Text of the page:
By Earl Tilford Contributing Columnist
March 21, 2014
The disappearance of a Boeing 777 airliner with 239 people on board has ignited speculation ranging from catastrophic malfunction to hijacking. That the United States, a global power with the intelligence assets to solve this mystery, has decided to keep a low profile in addressing this mystery is not surprising. For one thing, “leading from behind” has become a theme in the Obama administration’s approach to global affairs, especially in the Islamic world. This is evidenced in the lack of reaction to the attack on the U.S. consulate in Benghazi on Sept. 11, 2012, the ongoing tragedy in Syria where Moscow has taken the lead and is bolstering the murderous Assad regime, and to the blind eye turned to persecution of Christians from North Korea to the Middle East. In this case, however, there may be good reasons for keeping a low profile and doing so does not necessarily reflect U.S. impotence or lack of initiative.
Things might be different if this had been a U.S. air carrier filled with Americans. News outlets would be interviewing distraught families of missing passengers throughout the 24/7 news cycle. Their questions would be more pointed and the pressure to respond would prompt a far greater level of American involvement. A highly visible U.S. response also would benefit the administration by diverting attention from the IRS scandal, the uproar over Obamacare, and also any information gained from electronic and other means of intelligence gathering could silence criticism concerning intrusion into privacy.
Given U.S. intelligence capabilities it is possible the Obama administration, constrained both by diplomatic considerations and the need to protect national security, knows more than it is revealing. Diplomatically, since the vast majority of those on board the plane are Malaysians and Chinese and the missing aircraft is Malaysian, Washington probably wants to be sensitive to Malaysia and China — the nations primarily leading the search.
Furthermore, there are significant national security concerns. Since there is no pressure from the U.S. media interviewing distraught relatives, and U.S. talk show hosts are not lambasting the administration to act, Washington doesn’t have to reveal how much we may know and risk jeopardizing the capabilities of advanced reconnaissance assets. This doesn’t mean the primary actors cannot be nudged in the right direction.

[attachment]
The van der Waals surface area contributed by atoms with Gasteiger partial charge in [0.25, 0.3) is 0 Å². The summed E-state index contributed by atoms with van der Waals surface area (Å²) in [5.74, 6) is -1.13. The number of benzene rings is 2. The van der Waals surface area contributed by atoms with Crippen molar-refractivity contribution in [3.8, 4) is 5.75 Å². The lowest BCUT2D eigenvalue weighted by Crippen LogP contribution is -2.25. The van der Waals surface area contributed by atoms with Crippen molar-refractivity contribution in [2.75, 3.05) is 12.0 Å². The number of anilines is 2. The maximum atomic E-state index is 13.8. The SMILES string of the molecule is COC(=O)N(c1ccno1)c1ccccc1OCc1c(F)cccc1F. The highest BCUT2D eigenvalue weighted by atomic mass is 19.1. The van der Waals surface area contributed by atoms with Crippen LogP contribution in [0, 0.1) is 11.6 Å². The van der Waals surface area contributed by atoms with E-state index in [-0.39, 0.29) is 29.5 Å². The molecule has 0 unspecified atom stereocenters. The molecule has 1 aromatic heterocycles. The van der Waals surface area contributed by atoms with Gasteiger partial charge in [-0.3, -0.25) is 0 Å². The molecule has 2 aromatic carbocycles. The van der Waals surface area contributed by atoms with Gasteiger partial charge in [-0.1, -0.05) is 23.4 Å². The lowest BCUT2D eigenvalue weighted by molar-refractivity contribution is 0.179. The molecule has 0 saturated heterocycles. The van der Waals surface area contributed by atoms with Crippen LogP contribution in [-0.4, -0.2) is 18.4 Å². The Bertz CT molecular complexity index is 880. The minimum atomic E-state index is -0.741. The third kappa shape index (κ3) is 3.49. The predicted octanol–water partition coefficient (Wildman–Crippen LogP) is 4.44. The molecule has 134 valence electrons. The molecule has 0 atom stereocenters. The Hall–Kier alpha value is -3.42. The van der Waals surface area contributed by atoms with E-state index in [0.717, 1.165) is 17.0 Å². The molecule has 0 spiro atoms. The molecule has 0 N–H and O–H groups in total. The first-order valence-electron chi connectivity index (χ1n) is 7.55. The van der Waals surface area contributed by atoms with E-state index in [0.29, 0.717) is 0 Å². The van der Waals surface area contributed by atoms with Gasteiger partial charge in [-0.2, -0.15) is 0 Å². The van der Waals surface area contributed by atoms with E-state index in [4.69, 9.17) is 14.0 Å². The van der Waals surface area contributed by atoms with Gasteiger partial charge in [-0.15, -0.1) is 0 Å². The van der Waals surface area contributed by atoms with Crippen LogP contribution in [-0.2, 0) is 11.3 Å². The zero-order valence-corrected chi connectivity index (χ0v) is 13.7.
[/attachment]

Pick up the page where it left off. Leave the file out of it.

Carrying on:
The seemingly ambiguous attitude of the Malaysian officials may result from their desire to distance themselves from the U.S., since Malaysia is a Muslim nation and Islamist perfidy may be involved. They also might recall how Washington deserted South Vietnam, Cambodia, and Laos in 1975 and is currently bailing on Iraq and Afghanistan and might not want to get burned by seeming to cooperate too closely with the United States.
It is likely U.S. intelligence quickly figured the missing plane was hijacked. When the search off the coast of Thailand and Vietnam proved futile, a story appeared that Malay military radar detected a change in MA 370’s direction. Then, when Chinese intelligence offered a photo of something floating off the Vietnamese coast, suddenly a new story revealed that engine monitors continued functioning for hours after MA370 turned sharply west.
By now the National Reconnaissance Office should have tasked its assets to survey areas within a 7,000-mile radius from where the plane diverted course. Super computers should be able to compile a list of airfields in secluded areas that have been recently refurbished to include a building large enough to conceal a Boeing 777. Also, a long runway would be needed — one 10,000 feet long if this plane is going to take off.
If MA 370 isn’t at the bottom of the Indian Ocean, then who took it? Leading suspects capable of such an operation include al-Qaeda, Iran’s Quds Force, and the Pakistani Inter-Services Intelligence. Each would have different motivations and plans for what to do with the plane. Reaching mainland America would be a stretch, but cities in Western Europe, or targets in Guam or Hawaii could be possible. Al-Qaeda might convert the plane into a flying bomb to hit any number of targets: the U.S. base in Diego Garcia; Bagram Air Base in Afghanistan; or, a target in the Persian Gulf. A strike on Pearl Harbor would grab the kind of press coverage al-Qaeda craves and Israel would be high on Iran’s list.
If this was a hijacking, time is critical. The terrorists know they must strike before U.S. Special Forces respond or before potential targets from Honolulu to Tel Aviv are alerted making it more difficult for a large airliner chocked full of explosives to reach its target.
It is clearer than ever: It is time to let U.S. intelligence do its thing.
Dr. Earl Tilford is a military historian and fellow for the Middle East & terrorism with The Center for Vision & Values at Grove City College in Pennsylvania. He currently lives in Tuscaloosa, Alabama where he is writing a history of the University of Alabama in the 1960s. A retired Air Force intelligence officer, Dr. Tilford earned his Ph.D. in American and European military history at George Washington University. From 1993 to 2001, he served as Director of Research at the U.S. Army’s Strategic Studies Institute. In 2001, he left Government service for a professorship at Grove City College, where he taught courses in military history, national security, and international and domestic terrorism and counter-terrorism. © 2013 by The Center for Vision & Values at Grove City College.